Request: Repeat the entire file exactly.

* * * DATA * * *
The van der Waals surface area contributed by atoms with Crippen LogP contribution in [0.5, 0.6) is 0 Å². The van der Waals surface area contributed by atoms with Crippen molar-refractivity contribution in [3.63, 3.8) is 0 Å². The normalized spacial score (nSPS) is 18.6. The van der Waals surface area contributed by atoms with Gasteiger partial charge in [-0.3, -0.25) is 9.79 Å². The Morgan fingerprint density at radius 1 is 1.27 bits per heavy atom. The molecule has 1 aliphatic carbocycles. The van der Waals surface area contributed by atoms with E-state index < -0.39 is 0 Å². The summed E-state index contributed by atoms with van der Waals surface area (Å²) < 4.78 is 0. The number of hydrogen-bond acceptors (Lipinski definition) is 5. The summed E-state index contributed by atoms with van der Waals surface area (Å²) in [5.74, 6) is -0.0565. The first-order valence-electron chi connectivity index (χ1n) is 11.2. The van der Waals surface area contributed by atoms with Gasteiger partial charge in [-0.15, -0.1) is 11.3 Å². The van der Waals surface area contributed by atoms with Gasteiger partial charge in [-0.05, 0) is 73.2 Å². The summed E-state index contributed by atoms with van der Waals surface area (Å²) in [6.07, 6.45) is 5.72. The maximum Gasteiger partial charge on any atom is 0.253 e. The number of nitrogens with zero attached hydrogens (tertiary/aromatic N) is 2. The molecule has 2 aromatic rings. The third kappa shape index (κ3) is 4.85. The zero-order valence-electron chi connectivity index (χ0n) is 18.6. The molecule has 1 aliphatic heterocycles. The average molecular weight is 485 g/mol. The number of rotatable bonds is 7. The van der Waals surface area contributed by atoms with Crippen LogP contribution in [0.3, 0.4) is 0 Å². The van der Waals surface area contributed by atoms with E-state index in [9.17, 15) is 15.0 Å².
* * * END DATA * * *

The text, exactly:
The van der Waals surface area contributed by atoms with Crippen LogP contribution in [0.5, 0.6) is 0 Å². The van der Waals surface area contributed by atoms with Crippen molar-refractivity contribution in [3.63, 3.8) is 0 Å². The normalized spacial score (nSPS) is 18.6. The van der Waals surface area contributed by atoms with Gasteiger partial charge in [-0.3, -0.25) is 9.79 Å². The Morgan fingerprint density at radius 1 is 1.27 bits per heavy atom. The molecule has 1 aliphatic carbocycles. The van der Waals surface area contributed by atoms with E-state index < -0.39 is 0 Å². The summed E-state index contributed by atoms with van der Waals surface area (Å²) < 4.78 is 0. The number of hydrogen-bond acceptors (Lipinski definition) is 5. The summed E-state index contributed by atoms with van der Waals surface area (Å²) in [5.74, 6) is -0.0565. The first-order valence-electron chi connectivity index (χ1n) is 11.2. The van der Waals surface area contributed by atoms with Gasteiger partial charge in [-0.15, -0.1) is 11.3 Å². The van der Waals surface area contributed by atoms with Gasteiger partial charge in [-0.05, 0) is 73.2 Å². The summed E-state index contributed by atoms with van der Waals surface area (Å²) in [6.07, 6.45) is 5.72. The maximum Gasteiger partial charge on any atom is 0.253 e. The number of nitrogens with zero attached hydrogens (tertiary/aromatic N) is 2. The molecule has 2 aromatic rings. The third kappa shape index (κ3) is 4.85. The zero-order valence-electron chi connectivity index (χ0n) is 18.6. The molecule has 1 aliphatic heterocycles. The average molecular weight is 485 g/mol. The number of rotatable bonds is 7. The van der Waals surface area contributed by atoms with Crippen LogP contribution in [0.3, 0.4) is 0 Å². The van der Waals surface area contributed by atoms with E-state index in [9.17, 15) is 15.0 Å².